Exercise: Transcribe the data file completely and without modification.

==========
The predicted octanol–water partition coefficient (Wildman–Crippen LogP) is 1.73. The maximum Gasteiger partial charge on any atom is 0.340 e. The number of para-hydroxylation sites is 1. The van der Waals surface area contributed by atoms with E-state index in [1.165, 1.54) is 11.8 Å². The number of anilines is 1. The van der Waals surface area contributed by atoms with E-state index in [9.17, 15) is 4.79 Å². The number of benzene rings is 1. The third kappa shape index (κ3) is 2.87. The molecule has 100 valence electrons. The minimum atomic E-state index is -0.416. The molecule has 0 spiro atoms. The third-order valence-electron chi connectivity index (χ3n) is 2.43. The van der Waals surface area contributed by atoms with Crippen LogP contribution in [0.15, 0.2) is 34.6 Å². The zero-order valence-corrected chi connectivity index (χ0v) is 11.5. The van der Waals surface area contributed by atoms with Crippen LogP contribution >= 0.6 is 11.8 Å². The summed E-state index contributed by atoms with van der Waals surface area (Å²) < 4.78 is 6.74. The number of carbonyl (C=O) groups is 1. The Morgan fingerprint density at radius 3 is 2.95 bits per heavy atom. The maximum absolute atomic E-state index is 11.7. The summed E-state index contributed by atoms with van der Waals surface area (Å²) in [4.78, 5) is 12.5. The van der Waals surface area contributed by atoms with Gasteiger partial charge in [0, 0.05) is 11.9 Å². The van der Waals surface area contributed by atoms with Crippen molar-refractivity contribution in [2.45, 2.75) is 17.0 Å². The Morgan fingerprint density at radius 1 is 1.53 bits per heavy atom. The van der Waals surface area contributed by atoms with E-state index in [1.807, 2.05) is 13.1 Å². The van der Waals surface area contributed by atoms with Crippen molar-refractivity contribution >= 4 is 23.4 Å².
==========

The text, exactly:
The predicted octanol–water partition coefficient (Wildman–Crippen LogP) is 1.73. The maximum Gasteiger partial charge on any atom is 0.340 e. The number of para-hydroxylation sites is 1. The van der Waals surface area contributed by atoms with E-state index in [1.165, 1.54) is 11.8 Å². The number of anilines is 1. The van der Waals surface area contributed by atoms with E-state index in [9.17, 15) is 4.79 Å². The number of benzene rings is 1. The third kappa shape index (κ3) is 2.87. The molecule has 100 valence electrons. The minimum atomic E-state index is -0.416. The molecule has 0 spiro atoms. The third-order valence-electron chi connectivity index (χ3n) is 2.43. The van der Waals surface area contributed by atoms with Crippen LogP contribution in [0.15, 0.2) is 34.6 Å². The zero-order valence-corrected chi connectivity index (χ0v) is 11.5. The van der Waals surface area contributed by atoms with Crippen LogP contribution >= 0.6 is 11.8 Å². The summed E-state index contributed by atoms with van der Waals surface area (Å²) < 4.78 is 6.74. The number of carbonyl (C=O) groups is 1. The Morgan fingerprint density at radius 3 is 2.95 bits per heavy atom. The maximum absolute atomic E-state index is 11.7. The summed E-state index contributed by atoms with van der Waals surface area (Å²) in [4.78, 5) is 12.5. The van der Waals surface area contributed by atoms with Gasteiger partial charge in [0, 0.05) is 11.9 Å². The van der Waals surface area contributed by atoms with Crippen molar-refractivity contribution in [2.45, 2.75) is 17.0 Å². The Morgan fingerprint density at radius 1 is 1.53 bits per heavy atom. The van der Waals surface area contributed by atoms with E-state index in [1.807, 2.05) is 13.1 Å². The van der Waals surface area contributed by atoms with Crippen molar-refractivity contribution >= 4 is 23.4 Å².